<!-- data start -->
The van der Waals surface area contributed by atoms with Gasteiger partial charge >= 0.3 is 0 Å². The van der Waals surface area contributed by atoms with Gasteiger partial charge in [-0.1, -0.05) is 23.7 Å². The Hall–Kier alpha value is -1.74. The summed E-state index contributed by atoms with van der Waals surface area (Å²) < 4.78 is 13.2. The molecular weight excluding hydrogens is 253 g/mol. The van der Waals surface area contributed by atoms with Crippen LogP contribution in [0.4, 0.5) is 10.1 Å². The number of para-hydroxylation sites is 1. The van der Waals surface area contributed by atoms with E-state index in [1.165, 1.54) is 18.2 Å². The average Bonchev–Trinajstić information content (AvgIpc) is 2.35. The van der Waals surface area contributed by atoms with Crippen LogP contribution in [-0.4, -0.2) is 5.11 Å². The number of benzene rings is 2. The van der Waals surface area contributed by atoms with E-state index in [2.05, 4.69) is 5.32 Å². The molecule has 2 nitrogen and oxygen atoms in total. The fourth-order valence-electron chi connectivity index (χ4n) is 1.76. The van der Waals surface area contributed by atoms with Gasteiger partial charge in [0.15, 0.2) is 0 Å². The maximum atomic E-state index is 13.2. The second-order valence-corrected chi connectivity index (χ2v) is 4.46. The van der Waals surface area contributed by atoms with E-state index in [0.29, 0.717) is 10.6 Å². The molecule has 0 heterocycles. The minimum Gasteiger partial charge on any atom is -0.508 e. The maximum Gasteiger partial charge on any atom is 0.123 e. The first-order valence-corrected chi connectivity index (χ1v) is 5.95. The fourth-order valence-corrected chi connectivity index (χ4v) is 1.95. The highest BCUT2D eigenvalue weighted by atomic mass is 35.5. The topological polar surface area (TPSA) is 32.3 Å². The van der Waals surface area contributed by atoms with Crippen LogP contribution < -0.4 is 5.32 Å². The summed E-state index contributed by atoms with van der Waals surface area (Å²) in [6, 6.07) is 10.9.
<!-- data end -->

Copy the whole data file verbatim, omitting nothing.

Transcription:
The van der Waals surface area contributed by atoms with Gasteiger partial charge >= 0.3 is 0 Å². The van der Waals surface area contributed by atoms with Gasteiger partial charge in [-0.1, -0.05) is 23.7 Å². The Hall–Kier alpha value is -1.74. The summed E-state index contributed by atoms with van der Waals surface area (Å²) < 4.78 is 13.2. The molecular weight excluding hydrogens is 253 g/mol. The van der Waals surface area contributed by atoms with Crippen LogP contribution in [0.4, 0.5) is 10.1 Å². The number of para-hydroxylation sites is 1. The van der Waals surface area contributed by atoms with E-state index in [1.165, 1.54) is 18.2 Å². The average Bonchev–Trinajstić information content (AvgIpc) is 2.35. The van der Waals surface area contributed by atoms with Crippen LogP contribution in [-0.4, -0.2) is 5.11 Å². The number of benzene rings is 2. The van der Waals surface area contributed by atoms with E-state index in [2.05, 4.69) is 5.32 Å². The molecule has 2 nitrogen and oxygen atoms in total. The fourth-order valence-electron chi connectivity index (χ4n) is 1.76. The van der Waals surface area contributed by atoms with Gasteiger partial charge in [0.15, 0.2) is 0 Å². The maximum atomic E-state index is 13.2. The second-order valence-corrected chi connectivity index (χ2v) is 4.46. The van der Waals surface area contributed by atoms with E-state index in [0.29, 0.717) is 10.6 Å². The molecule has 0 heterocycles. The minimum Gasteiger partial charge on any atom is -0.508 e. The maximum Gasteiger partial charge on any atom is 0.123 e. The first-order valence-corrected chi connectivity index (χ1v) is 5.95. The fourth-order valence-corrected chi connectivity index (χ4v) is 1.95. The highest BCUT2D eigenvalue weighted by atomic mass is 35.5. The topological polar surface area (TPSA) is 32.3 Å². The van der Waals surface area contributed by atoms with Crippen LogP contribution < -0.4 is 5.32 Å². The summed E-state index contributed by atoms with van der Waals surface area (Å²) in [6, 6.07) is 10.9.